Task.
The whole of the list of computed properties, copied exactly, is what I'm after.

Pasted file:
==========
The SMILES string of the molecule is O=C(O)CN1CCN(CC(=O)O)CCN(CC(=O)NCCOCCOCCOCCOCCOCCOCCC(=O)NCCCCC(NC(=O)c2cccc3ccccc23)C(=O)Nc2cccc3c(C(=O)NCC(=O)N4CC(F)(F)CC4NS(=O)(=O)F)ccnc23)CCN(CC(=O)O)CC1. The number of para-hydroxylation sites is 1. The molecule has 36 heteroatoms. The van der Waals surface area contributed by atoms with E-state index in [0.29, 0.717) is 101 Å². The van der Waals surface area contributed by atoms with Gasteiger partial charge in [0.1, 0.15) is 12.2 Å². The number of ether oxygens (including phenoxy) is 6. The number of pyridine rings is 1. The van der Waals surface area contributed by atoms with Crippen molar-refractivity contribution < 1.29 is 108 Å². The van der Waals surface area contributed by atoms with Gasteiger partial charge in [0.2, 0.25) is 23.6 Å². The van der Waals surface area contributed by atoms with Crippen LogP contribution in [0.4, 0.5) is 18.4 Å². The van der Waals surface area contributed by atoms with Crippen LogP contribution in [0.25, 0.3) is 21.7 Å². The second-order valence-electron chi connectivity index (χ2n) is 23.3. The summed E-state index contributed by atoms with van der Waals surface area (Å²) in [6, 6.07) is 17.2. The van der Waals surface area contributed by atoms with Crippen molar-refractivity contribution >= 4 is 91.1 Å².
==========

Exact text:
The SMILES string of the molecule is O=C(O)CN1CCN(CC(=O)O)CCN(CC(=O)NCCOCCOCCOCCOCCOCCOCCC(=O)NCCCCC(NC(=O)c2cccc3ccccc23)C(=O)Nc2cccc3c(C(=O)NCC(=O)N4CC(F)(F)CC4NS(=O)(=O)F)ccnc23)CCN(CC(=O)O)CC1. The number of para-hydroxylation sites is 1. The molecule has 36 heteroatoms. The van der Waals surface area contributed by atoms with E-state index in [0.29, 0.717) is 101 Å². The van der Waals surface area contributed by atoms with Gasteiger partial charge in [0.1, 0.15) is 12.2 Å². The number of ether oxygens (including phenoxy) is 6. The number of pyridine rings is 1. The van der Waals surface area contributed by atoms with Crippen molar-refractivity contribution < 1.29 is 108 Å². The van der Waals surface area contributed by atoms with Gasteiger partial charge in [0.2, 0.25) is 23.6 Å². The van der Waals surface area contributed by atoms with Crippen LogP contribution in [0.4, 0.5) is 18.4 Å². The van der Waals surface area contributed by atoms with Crippen LogP contribution in [0.25, 0.3) is 21.7 Å². The second-order valence-electron chi connectivity index (χ2n) is 23.3. The summed E-state index contributed by atoms with van der Waals surface area (Å²) in [6, 6.07) is 17.2. The van der Waals surface area contributed by atoms with Crippen molar-refractivity contribution >= 4 is 91.1 Å².